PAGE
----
CLEVELAND, Tenn. - The City Council has reached a stalemate on the future of Johnston Memorial Park with the heirs of the family that donated the block as a greenspace decades ago.
The Johnston family says the city has violated the deed restrictions of the donation and wishes of the donors by building a bandstand wall and a gazebo, which were dedicated in 1979. They also say the original intent was to have no organized events so the park could be a place for quiet relaxation.
"We want to end the history of broken promises and threat of reversion," according to a letter to the city from the estate of the Joe C. Stuart Trust.
City officials say previous family representatives at least tacitly approved of events such as Veterans Day ceremonies and the outdoor summer Evening Shade concerts. They say there was no objection at the time to the structures, including refurbishing the gazebo just three years ago.
In January, the council approved a motion by Councilman George Poe that the downtown park be treated just like any other city park or that the city return the property to the family.
On Monday, family members approached the council with a counteroffer that would allow the Veterans Day ceremony and Evening Shade concerts to stay in the park and asking the city to schedule renovations to bring the park back into compliance with the original deed.
The council rejected the counteroffer.
"It seems to me we have reached a standoff," Poe said.
The family now can start legal proceedings to reclaim the park, but it "really does not want to do that," family representative Elizabeth Ferguson told the council Monday.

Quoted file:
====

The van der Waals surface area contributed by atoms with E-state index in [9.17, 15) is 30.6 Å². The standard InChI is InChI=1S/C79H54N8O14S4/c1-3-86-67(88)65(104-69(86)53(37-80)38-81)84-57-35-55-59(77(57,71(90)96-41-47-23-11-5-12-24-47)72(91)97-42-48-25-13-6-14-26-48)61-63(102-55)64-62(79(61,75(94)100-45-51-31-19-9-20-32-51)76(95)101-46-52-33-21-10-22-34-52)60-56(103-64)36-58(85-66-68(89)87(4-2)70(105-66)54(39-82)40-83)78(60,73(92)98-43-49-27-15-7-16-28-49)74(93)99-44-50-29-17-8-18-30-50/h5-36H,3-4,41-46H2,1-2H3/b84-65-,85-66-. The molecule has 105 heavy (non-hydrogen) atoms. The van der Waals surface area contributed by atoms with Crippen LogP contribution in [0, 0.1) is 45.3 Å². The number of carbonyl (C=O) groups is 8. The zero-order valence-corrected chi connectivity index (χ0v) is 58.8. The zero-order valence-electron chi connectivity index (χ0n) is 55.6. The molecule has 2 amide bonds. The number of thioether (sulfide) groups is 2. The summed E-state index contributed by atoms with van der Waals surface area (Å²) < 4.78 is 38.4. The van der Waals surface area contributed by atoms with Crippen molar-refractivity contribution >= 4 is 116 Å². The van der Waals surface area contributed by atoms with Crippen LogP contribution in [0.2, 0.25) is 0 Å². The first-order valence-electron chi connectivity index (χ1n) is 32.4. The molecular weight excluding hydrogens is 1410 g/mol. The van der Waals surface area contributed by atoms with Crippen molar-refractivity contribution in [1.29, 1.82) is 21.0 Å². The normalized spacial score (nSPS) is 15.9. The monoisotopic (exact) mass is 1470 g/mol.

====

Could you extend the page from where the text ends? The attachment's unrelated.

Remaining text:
"We are disappointed," Ferguson said after Monday's meeting. "We believed we had compromised and come halfway, but then the city raises another obstacle."
She said the heirs will have to meet soon to consider what to do next.
Johnston Park is not the only city park with deed restrictions, Ferguson said, pointing out that Fletcher Park has more pages of restrictions than Johnston.
"It's a very unusual thing for a city to have an entire block that is still green-space," Ferguson said. "We would like to see it remain an attribute to the city. At the same time, the city made certain promises and those promises were broken."
"I have a problem saying to the public you can use this park but you cannot," Poe said.
Ferguson said the public can use the park already.
Councilman Bill Estes proposed a compromise that allowed Veterans Day and Evening Shade to be the only events at the park, but also allowed the gazebo to remain. Estes' plan called for agreement that the wall behind the bandstand area should be razed to prevent it being used as a screen for undesirable activities.
The council rejected that plan on a 4-3 vote.